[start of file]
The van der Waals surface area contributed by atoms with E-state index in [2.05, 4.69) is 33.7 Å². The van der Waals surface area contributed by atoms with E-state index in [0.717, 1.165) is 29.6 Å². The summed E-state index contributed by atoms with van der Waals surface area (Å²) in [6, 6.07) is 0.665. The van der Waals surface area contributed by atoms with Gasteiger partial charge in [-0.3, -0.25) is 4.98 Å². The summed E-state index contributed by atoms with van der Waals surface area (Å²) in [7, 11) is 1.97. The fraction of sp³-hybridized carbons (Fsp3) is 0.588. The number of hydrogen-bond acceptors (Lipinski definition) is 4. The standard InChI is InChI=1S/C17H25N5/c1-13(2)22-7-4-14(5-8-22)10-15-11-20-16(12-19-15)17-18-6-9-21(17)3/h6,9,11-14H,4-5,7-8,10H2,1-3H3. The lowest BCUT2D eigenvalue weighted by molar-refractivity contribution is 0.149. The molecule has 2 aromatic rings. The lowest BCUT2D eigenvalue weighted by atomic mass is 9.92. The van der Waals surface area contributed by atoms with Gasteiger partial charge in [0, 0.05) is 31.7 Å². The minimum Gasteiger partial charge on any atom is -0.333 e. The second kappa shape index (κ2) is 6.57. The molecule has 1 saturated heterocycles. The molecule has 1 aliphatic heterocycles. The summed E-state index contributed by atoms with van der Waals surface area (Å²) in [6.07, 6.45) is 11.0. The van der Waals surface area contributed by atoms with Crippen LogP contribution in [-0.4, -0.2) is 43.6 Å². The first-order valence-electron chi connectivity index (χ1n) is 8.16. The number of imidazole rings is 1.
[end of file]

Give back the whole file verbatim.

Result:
The van der Waals surface area contributed by atoms with E-state index in [2.05, 4.69) is 33.7 Å². The van der Waals surface area contributed by atoms with E-state index in [0.717, 1.165) is 29.6 Å². The summed E-state index contributed by atoms with van der Waals surface area (Å²) in [6, 6.07) is 0.665. The van der Waals surface area contributed by atoms with Gasteiger partial charge in [-0.3, -0.25) is 4.98 Å². The summed E-state index contributed by atoms with van der Waals surface area (Å²) in [7, 11) is 1.97. The fraction of sp³-hybridized carbons (Fsp3) is 0.588. The number of hydrogen-bond acceptors (Lipinski definition) is 4. The standard InChI is InChI=1S/C17H25N5/c1-13(2)22-7-4-14(5-8-22)10-15-11-20-16(12-19-15)17-18-6-9-21(17)3/h6,9,11-14H,4-5,7-8,10H2,1-3H3. The lowest BCUT2D eigenvalue weighted by molar-refractivity contribution is 0.149. The molecule has 2 aromatic rings. The lowest BCUT2D eigenvalue weighted by atomic mass is 9.92. The van der Waals surface area contributed by atoms with Gasteiger partial charge in [0, 0.05) is 31.7 Å². The minimum Gasteiger partial charge on any atom is -0.333 e. The second kappa shape index (κ2) is 6.57. The molecule has 1 saturated heterocycles. The molecule has 1 aliphatic heterocycles. The summed E-state index contributed by atoms with van der Waals surface area (Å²) in [6.07, 6.45) is 11.0. The van der Waals surface area contributed by atoms with Crippen LogP contribution in [-0.4, -0.2) is 43.6 Å². The first-order valence-electron chi connectivity index (χ1n) is 8.16. The number of imidazole rings is 1.